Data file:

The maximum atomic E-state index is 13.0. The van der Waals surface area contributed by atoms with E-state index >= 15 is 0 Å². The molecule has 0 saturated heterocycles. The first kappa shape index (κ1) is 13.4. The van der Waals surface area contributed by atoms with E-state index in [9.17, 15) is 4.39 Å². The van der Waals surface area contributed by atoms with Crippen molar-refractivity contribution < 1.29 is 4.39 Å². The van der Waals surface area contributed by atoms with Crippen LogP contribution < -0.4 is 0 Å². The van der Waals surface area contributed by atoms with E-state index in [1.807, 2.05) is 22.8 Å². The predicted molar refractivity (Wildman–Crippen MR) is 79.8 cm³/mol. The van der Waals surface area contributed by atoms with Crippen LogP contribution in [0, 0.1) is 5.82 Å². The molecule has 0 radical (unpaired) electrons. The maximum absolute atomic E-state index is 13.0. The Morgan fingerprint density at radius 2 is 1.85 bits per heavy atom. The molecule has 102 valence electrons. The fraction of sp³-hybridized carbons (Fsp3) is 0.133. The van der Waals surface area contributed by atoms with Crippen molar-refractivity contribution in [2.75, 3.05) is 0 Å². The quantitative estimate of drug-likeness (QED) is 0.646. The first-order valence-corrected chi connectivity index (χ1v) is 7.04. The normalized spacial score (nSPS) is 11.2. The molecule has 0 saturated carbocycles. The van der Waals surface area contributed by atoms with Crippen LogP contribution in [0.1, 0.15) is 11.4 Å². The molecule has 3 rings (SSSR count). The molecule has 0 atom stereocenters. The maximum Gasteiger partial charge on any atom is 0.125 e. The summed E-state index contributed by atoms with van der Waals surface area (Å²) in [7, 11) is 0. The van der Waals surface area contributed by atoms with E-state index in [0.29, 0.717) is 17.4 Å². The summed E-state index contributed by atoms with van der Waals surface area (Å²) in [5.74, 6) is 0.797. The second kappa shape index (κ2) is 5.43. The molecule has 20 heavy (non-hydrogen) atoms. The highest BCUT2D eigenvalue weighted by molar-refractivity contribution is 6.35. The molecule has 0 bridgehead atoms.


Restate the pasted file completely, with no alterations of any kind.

The maximum atomic E-state index is 13.0. The van der Waals surface area contributed by atoms with E-state index >= 15 is 0 Å². The molecule has 0 saturated heterocycles. The first kappa shape index (κ1) is 13.4. The van der Waals surface area contributed by atoms with E-state index in [9.17, 15) is 4.39 Å². The van der Waals surface area contributed by atoms with Crippen molar-refractivity contribution < 1.29 is 4.39 Å². The van der Waals surface area contributed by atoms with Crippen LogP contribution < -0.4 is 0 Å². The van der Waals surface area contributed by atoms with E-state index in [1.807, 2.05) is 22.8 Å². The predicted molar refractivity (Wildman–Crippen MR) is 79.8 cm³/mol. The van der Waals surface area contributed by atoms with Crippen LogP contribution in [0, 0.1) is 5.82 Å². The molecule has 0 radical (unpaired) electrons. The maximum absolute atomic E-state index is 13.0. The Morgan fingerprint density at radius 2 is 1.85 bits per heavy atom. The molecule has 102 valence electrons. The fraction of sp³-hybridized carbons (Fsp3) is 0.133. The van der Waals surface area contributed by atoms with Crippen molar-refractivity contribution in [2.75, 3.05) is 0 Å². The quantitative estimate of drug-likeness (QED) is 0.646. The first-order valence-corrected chi connectivity index (χ1v) is 7.04. The normalized spacial score (nSPS) is 11.2. The molecule has 0 saturated carbocycles. The van der Waals surface area contributed by atoms with Crippen LogP contribution in [0.1, 0.15) is 11.4 Å². The molecule has 3 rings (SSSR count). The molecule has 0 atom stereocenters. The maximum Gasteiger partial charge on any atom is 0.125 e. The summed E-state index contributed by atoms with van der Waals surface area (Å²) in [7, 11) is 0. The van der Waals surface area contributed by atoms with E-state index in [0.29, 0.717) is 17.4 Å². The summed E-state index contributed by atoms with van der Waals surface area (Å²) in [5.74, 6) is 0.797. The second kappa shape index (κ2) is 5.43. The molecule has 20 heavy (non-hydrogen) atoms. The highest BCUT2D eigenvalue weighted by molar-refractivity contribution is 6.35. The molecule has 0 bridgehead atoms.